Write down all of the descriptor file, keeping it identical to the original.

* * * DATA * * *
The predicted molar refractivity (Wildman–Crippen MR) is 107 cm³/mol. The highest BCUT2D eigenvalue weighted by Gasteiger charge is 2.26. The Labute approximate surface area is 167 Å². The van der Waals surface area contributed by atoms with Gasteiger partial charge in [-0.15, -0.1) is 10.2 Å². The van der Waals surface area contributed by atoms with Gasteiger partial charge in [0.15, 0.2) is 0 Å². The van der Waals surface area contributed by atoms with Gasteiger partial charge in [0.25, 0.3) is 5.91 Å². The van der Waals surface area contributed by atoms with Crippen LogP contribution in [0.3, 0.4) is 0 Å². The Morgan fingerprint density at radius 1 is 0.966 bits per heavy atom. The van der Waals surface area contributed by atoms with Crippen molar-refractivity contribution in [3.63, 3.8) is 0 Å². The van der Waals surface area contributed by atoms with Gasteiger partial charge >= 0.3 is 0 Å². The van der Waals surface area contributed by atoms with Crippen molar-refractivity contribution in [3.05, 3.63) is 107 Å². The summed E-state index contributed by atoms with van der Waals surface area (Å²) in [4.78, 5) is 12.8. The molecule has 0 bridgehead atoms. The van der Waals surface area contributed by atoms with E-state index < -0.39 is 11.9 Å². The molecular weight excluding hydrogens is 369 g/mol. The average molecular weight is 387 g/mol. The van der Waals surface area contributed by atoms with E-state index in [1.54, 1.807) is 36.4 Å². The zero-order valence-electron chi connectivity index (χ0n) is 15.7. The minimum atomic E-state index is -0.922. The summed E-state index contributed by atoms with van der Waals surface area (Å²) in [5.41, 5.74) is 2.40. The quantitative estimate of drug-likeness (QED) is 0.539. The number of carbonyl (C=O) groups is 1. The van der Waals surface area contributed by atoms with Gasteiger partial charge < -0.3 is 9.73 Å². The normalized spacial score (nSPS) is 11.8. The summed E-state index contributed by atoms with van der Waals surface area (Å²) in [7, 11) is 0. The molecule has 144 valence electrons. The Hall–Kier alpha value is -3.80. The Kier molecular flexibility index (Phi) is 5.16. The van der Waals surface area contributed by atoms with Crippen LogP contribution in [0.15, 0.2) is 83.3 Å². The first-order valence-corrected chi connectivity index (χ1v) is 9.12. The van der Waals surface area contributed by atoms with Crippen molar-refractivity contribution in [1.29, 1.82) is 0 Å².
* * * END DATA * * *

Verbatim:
The predicted molar refractivity (Wildman–Crippen MR) is 107 cm³/mol. The highest BCUT2D eigenvalue weighted by Gasteiger charge is 2.26. The Labute approximate surface area is 167 Å². The van der Waals surface area contributed by atoms with Gasteiger partial charge in [-0.15, -0.1) is 10.2 Å². The van der Waals surface area contributed by atoms with Gasteiger partial charge in [0.15, 0.2) is 0 Å². The van der Waals surface area contributed by atoms with Gasteiger partial charge in [0.25, 0.3) is 5.91 Å². The van der Waals surface area contributed by atoms with Crippen LogP contribution in [0.3, 0.4) is 0 Å². The Morgan fingerprint density at radius 1 is 0.966 bits per heavy atom. The van der Waals surface area contributed by atoms with Crippen molar-refractivity contribution in [3.63, 3.8) is 0 Å². The van der Waals surface area contributed by atoms with Gasteiger partial charge >= 0.3 is 0 Å². The van der Waals surface area contributed by atoms with Crippen molar-refractivity contribution in [3.05, 3.63) is 107 Å². The summed E-state index contributed by atoms with van der Waals surface area (Å²) in [4.78, 5) is 12.8. The molecule has 0 bridgehead atoms. The van der Waals surface area contributed by atoms with E-state index < -0.39 is 11.9 Å². The molecular weight excluding hydrogens is 369 g/mol. The average molecular weight is 387 g/mol. The van der Waals surface area contributed by atoms with E-state index in [1.54, 1.807) is 36.4 Å². The zero-order valence-electron chi connectivity index (χ0n) is 15.7. The minimum atomic E-state index is -0.922. The summed E-state index contributed by atoms with van der Waals surface area (Å²) in [5.41, 5.74) is 2.40. The quantitative estimate of drug-likeness (QED) is 0.539. The number of carbonyl (C=O) groups is 1. The van der Waals surface area contributed by atoms with Gasteiger partial charge < -0.3 is 9.73 Å². The normalized spacial score (nSPS) is 11.8. The summed E-state index contributed by atoms with van der Waals surface area (Å²) in [7, 11) is 0. The molecule has 144 valence electrons. The Hall–Kier alpha value is -3.80. The Kier molecular flexibility index (Phi) is 5.16. The van der Waals surface area contributed by atoms with Crippen LogP contribution in [0.15, 0.2) is 83.3 Å². The first-order valence-corrected chi connectivity index (χ1v) is 9.12. The van der Waals surface area contributed by atoms with Crippen molar-refractivity contribution in [1.29, 1.82) is 0 Å².